I’ve seen businesses spend big on the scattergun approach to reach as many users as possible. This can reap big rewards too (especially for massive branding campaigns), however, with improved understanding of user behavior and advanced segmentation methods, marketers now have access to so much more precise information, which wasn’t as readily available in the past. This can be used to show relevant content.

I recently came across Google’s “Winning Ramadan with Digital” and I encourage you all to take a look. They have taken their own data from 2018 and build a comprehensive guide to what should be considered when planning media spend around this holiday. Within this, you’ll find a fantastic breakdown of the different audience types you should be marketing to – from the Devoted Faster, who searches for and downloads religious related content and apps, to the Tech Follower, who watches product reviews and installs e-commerce apps.

 

Facebook is still playing its part

Did you know more than 280 million people globally had approximately three billion interactions with content related to Ramadan 2018? Well, Facebook did. And according to their official data, at the end of Ramadan 2018, more than 150 million people worldwide also came together on the platform to wish a “Happy Eid” to their community.

Those are some significant numbers and tells me that marketers should still allocate spend for social media this Ramadan. We know Muslim audiences spend more hours on their devices throughout the holiday and from Facebook IQ’s insights, we can see there is still high engagement on this channel.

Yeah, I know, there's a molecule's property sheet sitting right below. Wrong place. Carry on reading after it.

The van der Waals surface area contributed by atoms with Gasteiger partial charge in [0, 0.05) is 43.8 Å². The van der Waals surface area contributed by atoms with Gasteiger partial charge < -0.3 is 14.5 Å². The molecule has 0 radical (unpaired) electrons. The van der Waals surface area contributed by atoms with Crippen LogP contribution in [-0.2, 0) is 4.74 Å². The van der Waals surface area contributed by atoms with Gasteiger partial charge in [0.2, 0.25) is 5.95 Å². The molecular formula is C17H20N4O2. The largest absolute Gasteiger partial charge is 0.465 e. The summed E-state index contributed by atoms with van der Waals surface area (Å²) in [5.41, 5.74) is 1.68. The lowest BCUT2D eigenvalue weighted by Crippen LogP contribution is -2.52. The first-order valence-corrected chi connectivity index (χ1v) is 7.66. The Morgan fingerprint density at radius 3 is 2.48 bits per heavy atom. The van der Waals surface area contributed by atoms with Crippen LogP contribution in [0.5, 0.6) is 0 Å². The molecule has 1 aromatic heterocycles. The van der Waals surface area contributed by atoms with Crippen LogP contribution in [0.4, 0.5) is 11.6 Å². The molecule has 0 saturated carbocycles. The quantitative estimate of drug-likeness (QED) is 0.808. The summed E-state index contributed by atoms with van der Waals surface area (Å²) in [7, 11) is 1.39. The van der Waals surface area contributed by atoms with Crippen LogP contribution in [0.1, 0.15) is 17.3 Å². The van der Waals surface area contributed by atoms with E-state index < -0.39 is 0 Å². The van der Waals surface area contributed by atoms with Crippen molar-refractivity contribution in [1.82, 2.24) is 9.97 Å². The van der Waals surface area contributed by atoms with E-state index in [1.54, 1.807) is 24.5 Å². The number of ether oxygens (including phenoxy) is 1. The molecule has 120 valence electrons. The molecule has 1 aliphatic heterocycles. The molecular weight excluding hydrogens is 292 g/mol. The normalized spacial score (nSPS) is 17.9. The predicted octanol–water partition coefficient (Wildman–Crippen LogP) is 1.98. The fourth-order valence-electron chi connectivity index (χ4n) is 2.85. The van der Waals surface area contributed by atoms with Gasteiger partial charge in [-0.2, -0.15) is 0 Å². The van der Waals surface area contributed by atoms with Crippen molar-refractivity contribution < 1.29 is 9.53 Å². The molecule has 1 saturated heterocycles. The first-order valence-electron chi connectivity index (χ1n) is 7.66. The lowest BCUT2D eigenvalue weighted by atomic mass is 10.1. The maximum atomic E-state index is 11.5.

Hashtags continue the conversation

The biggest stores and brands in SEA continue to use hashtags as part of their marketing strategies. Shopee used #memberidarihati (giving from heart) to get people involved in conversations about Ramdan. Zillingo went for #siapasihlo, while Watsons encouraged people to spread acts of kindness, positivity and sincerity with their #MisiIkhlasAidilfitri campaign.

As I said, social media still matters, so adding a # can help build and maintain momentum throughout the holiday.

 

How will brands get creative this year?

Last year was a special and rare opportunity for brands to get even more creative during Ramadan. The 2018 World Cup took place in June, just before the holiday started, and there were some that decided to combine these two massive events for their campaigns.

Vodafone is probably the best example. They made effective use of the hype around Ramadan to capture people’s attention and carry this through to the summer’s football tournament – where Egypt featured in the group stage. The network brought in some famous faces, which included stars from the Egyptian national team. You can see how they did it here.

I’m intrigued to see what today’s global players come up with this year.

 

What do you think?

Did you notice anything from Ramadan 2018 that you’d like to share? Or maybe there’s something from 2019 I’ve already missed? Join the conversation on our social media channels.